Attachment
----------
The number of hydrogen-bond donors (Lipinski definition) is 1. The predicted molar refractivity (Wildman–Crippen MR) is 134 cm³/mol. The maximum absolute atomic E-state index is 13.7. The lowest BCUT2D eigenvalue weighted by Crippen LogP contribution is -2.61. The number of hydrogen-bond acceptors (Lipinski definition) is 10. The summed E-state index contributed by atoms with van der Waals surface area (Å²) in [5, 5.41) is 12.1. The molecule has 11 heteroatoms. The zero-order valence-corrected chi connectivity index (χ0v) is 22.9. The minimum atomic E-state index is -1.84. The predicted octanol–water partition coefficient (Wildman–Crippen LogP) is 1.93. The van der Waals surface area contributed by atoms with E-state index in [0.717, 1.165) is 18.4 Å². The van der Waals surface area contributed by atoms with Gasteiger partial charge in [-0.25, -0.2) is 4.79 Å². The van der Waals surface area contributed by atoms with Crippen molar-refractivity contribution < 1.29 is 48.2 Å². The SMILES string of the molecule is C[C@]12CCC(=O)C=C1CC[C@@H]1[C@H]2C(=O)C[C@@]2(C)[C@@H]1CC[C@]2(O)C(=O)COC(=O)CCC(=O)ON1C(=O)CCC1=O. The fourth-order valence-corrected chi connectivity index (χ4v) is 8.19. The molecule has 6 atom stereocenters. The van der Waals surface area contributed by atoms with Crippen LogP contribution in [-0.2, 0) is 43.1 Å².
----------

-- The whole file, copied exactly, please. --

The number of hydrogen-bond donors (Lipinski definition) is 1. The predicted molar refractivity (Wildman–Crippen MR) is 134 cm³/mol. The maximum absolute atomic E-state index is 13.7. The lowest BCUT2D eigenvalue weighted by Crippen LogP contribution is -2.61. The number of hydrogen-bond acceptors (Lipinski definition) is 10. The summed E-state index contributed by atoms with van der Waals surface area (Å²) in [5, 5.41) is 12.1. The molecule has 11 heteroatoms. The zero-order valence-corrected chi connectivity index (χ0v) is 22.9. The minimum atomic E-state index is -1.84. The predicted octanol–water partition coefficient (Wildman–Crippen LogP) is 1.93. The van der Waals surface area contributed by atoms with E-state index in [0.717, 1.165) is 18.4 Å². The van der Waals surface area contributed by atoms with Gasteiger partial charge in [-0.25, -0.2) is 4.79 Å². The van der Waals surface area contributed by atoms with Crippen molar-refractivity contribution < 1.29 is 48.2 Å². The SMILES string of the molecule is C[C@]12CCC(=O)C=C1CC[C@@H]1[C@H]2C(=O)C[C@@]2(C)[C@@H]1CC[C@]2(O)C(=O)COC(=O)CCC(=O)ON1C(=O)CCC1=O. The fourth-order valence-corrected chi connectivity index (χ4v) is 8.19. The molecule has 6 atom stereocenters. The van der Waals surface area contributed by atoms with Crippen LogP contribution in [-0.2, 0) is 43.1 Å².